Kansas State Wildcats

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No. 9 Kansas eases by K-State, 83-67, in Big 12 semifinal

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KANSAS CITY, Mo. (AP) — Malik Newman poured in 22 points, Silvio De Sousa filled in admirably for ailing big man Udoka Azubuike and ninth-ranked Kansas beat short-handed Kansas State 83-67 on Friday night to reach the Big 12 Tournament title game.

Devonte Graham added 15 points and Svi Mykhailiuk had 12 for the top-seeded Jayhawks (26-7), who will play No. 14 Texas Tech or No. 18 West Virginia for the championship on Saturday night.

The fourth-seeded Wildcats (23-10) learned Friday morning they’d be without All-Big 12 forward Dean Wade, who hurt his foot in their quarterfinal win over TCU. Then they lost starting guard Barry Brown early against the Jayhawks when he was accidentally poked in the eye.

They still put up a fight, thanks primarily to Makol Mawien, the unheralded forward who scored a career-high 29 points. Xavier Sneed added 12 but once again struggled with his shot.

It was the Jayhawks’ eighth straight win over Kansas State, and they remained perfect in 10 games against their cross-state rival in the Big 12 Tournament.

This one was supposed to be a challenge, though, with Azubuike out with a knee injury. But the plot was thrown for a twist when Wade showed up to the arena wearing sweats, and again when Brown was poked in the eye by Graham while driving to the basket less than 90 seconds into the game.

The high-scoring guard flopped to the floor in pain, clutching at his face, and remained down while a trainer and coach Bruce Weber visited him. He immediately went to the locker room and returned to the bench later in the half but wound up sitting out with slight bleeding in his left eye.

Kansas took advantage of his absence by ripping off a 19-4 run midway through the first half that gave the Jayhawks control. They eventually pushed the advantage to 43-30 by the break.

Mawien and the Wildcats made the Jayhawks work for it in the second half. The junior college transfer dominated in the paint, especially when Kansas big man Mitch Lightfoot picked up his fourth foul with 11:38 to go, and Kansas State clawed to within 53-51 with 10 minutes left.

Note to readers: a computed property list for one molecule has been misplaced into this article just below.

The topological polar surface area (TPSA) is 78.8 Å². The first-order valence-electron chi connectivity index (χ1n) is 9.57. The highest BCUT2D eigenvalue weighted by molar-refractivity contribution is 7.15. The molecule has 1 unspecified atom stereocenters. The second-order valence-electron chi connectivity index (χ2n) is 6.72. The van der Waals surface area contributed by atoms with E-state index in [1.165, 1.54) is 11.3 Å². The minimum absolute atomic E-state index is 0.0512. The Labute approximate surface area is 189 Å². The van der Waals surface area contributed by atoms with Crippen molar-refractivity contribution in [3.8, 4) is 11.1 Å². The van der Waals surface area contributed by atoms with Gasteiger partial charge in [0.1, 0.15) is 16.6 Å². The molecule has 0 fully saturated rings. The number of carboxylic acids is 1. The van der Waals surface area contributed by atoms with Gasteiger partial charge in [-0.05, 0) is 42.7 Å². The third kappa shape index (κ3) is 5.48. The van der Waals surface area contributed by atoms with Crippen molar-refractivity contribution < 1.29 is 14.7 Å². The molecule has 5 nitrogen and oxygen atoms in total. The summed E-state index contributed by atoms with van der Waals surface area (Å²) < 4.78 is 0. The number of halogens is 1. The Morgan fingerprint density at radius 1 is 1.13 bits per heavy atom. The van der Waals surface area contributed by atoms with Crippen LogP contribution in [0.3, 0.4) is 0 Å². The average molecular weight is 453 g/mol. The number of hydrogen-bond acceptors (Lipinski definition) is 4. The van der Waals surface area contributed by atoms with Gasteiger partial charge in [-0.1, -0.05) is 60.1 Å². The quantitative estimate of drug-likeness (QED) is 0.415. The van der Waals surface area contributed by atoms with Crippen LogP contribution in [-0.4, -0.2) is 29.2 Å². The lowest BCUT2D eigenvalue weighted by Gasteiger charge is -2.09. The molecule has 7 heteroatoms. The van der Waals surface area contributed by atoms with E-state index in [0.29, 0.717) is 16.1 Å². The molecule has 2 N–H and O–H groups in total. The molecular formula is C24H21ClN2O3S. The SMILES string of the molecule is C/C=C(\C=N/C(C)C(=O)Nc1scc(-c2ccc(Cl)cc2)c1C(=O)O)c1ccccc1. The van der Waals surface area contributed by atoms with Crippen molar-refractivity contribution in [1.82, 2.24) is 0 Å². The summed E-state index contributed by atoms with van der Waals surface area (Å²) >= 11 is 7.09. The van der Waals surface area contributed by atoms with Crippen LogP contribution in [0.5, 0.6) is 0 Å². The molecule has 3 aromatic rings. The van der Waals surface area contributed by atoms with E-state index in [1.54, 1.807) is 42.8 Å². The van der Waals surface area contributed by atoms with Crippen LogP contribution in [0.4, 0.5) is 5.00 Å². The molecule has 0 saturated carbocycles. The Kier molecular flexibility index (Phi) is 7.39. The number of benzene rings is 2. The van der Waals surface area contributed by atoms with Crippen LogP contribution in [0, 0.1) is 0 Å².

It was Newman that restored order. The transfer from Mississippi State followed up his career-best 30-point effort in a quarterfinal win over Oklahoma State with another virtuoso performance.

He drained a 3-pointer to make it 60-53 with 8½ minutes left, then hit his fifth of the game a few minutes later. And by the time Lagerald Vick curled in back-to-back baskets, the lead had swelled to 71-59 and the Jayhawks were on their way toward the title game.


Weber held out hope Wade could return for the title game if Kansas State won, and he is optimistic about his availability for next week’s NCAA Tournament. “Going forward into next week,” Weber said, “we have every indication he will be able to play.”


Kansas State almost certainly locked up its NCAA Tournament bid with its win over TCU, but the fight the Wildcats showed against Kansas — down their two best players — may have helped their cause.

Kansas has played well using a four-guard lineup while Azubuike deals with a sprained ligament in his left knee. That should give the Jayhawks confidence if he misses any NCAA Tournament games.


Kansas State returns to Manhattan to await its NCAA Tournament fate.

Kansas turns its attention toward winning its 15th conference tournament title.

Big 12 Tournament Preview and Postseason Awards

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While the final standings of the Big 12 may have been predictable, the conference’s tournament is going to be anything but. When a league is projected to get up to 80 percent of its members into the NCAA tournament, “anything is possible” isn’t a cliche or tired slogan, it’s honestly a reality.

Kansas won its 14th-straight Big 12 regular season title, setting the standard for dominance in this recent era, but the Jayhawks did it this season without an overwhelming talent or athletic advantage that has so often been the mark of Bill Self’s teams. In fact, there was a fleeting moment when it looked like the Jayhawks’ streak may come to an end. It was a moment, albeit a silly one.